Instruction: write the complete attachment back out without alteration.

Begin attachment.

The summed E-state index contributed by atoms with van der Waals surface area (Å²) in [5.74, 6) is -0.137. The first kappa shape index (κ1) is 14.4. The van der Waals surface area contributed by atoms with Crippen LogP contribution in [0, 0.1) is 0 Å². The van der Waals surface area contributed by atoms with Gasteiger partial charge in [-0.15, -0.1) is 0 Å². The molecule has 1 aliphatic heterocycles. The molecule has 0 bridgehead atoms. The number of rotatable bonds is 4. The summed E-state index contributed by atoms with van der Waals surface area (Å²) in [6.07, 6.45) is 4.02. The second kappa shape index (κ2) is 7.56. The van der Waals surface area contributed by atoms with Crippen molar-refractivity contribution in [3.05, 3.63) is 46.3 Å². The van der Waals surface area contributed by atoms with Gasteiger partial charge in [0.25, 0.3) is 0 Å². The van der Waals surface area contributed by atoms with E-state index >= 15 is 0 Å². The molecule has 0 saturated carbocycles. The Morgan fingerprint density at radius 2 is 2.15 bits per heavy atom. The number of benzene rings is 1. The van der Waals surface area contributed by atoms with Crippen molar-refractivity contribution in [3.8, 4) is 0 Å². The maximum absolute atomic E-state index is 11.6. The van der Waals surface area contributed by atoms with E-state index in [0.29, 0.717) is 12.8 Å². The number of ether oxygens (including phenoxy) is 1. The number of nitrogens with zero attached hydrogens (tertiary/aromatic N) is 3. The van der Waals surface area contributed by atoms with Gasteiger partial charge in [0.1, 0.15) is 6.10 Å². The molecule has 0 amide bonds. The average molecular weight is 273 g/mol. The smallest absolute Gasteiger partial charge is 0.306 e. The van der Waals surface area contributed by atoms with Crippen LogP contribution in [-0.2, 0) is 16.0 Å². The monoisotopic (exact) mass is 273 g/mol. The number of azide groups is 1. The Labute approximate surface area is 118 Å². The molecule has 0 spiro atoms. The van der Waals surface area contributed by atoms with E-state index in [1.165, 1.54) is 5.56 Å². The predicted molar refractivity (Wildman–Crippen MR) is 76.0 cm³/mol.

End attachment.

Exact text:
The summed E-state index contributed by atoms with van der Waals surface area (Å²) in [5.74, 6) is -0.137. The first kappa shape index (κ1) is 14.4. The van der Waals surface area contributed by atoms with Crippen LogP contribution in [0, 0.1) is 0 Å². The van der Waals surface area contributed by atoms with Gasteiger partial charge in [-0.15, -0.1) is 0 Å². The molecule has 1 aliphatic heterocycles. The molecule has 0 bridgehead atoms. The number of rotatable bonds is 4. The summed E-state index contributed by atoms with van der Waals surface area (Å²) in [6.07, 6.45) is 4.02. The second kappa shape index (κ2) is 7.56. The van der Waals surface area contributed by atoms with Crippen molar-refractivity contribution in [3.05, 3.63) is 46.3 Å². The van der Waals surface area contributed by atoms with Gasteiger partial charge in [0.25, 0.3) is 0 Å². The van der Waals surface area contributed by atoms with E-state index >= 15 is 0 Å². The molecule has 0 saturated carbocycles. The Morgan fingerprint density at radius 2 is 2.15 bits per heavy atom. The number of benzene rings is 1. The van der Waals surface area contributed by atoms with Crippen molar-refractivity contribution in [3.8, 4) is 0 Å². The maximum absolute atomic E-state index is 11.6. The van der Waals surface area contributed by atoms with E-state index in [0.29, 0.717) is 12.8 Å². The number of ether oxygens (including phenoxy) is 1. The number of nitrogens with zero attached hydrogens (tertiary/aromatic N) is 3. The van der Waals surface area contributed by atoms with Gasteiger partial charge in [0.1, 0.15) is 6.10 Å². The molecule has 0 amide bonds. The average molecular weight is 273 g/mol. The smallest absolute Gasteiger partial charge is 0.306 e. The van der Waals surface area contributed by atoms with Crippen LogP contribution in [-0.2, 0) is 16.0 Å². The monoisotopic (exact) mass is 273 g/mol. The number of azide groups is 1. The Labute approximate surface area is 118 Å². The molecule has 0 spiro atoms. The van der Waals surface area contributed by atoms with E-state index in [1.165, 1.54) is 5.56 Å². The predicted molar refractivity (Wildman–Crippen MR) is 76.0 cm³/mol.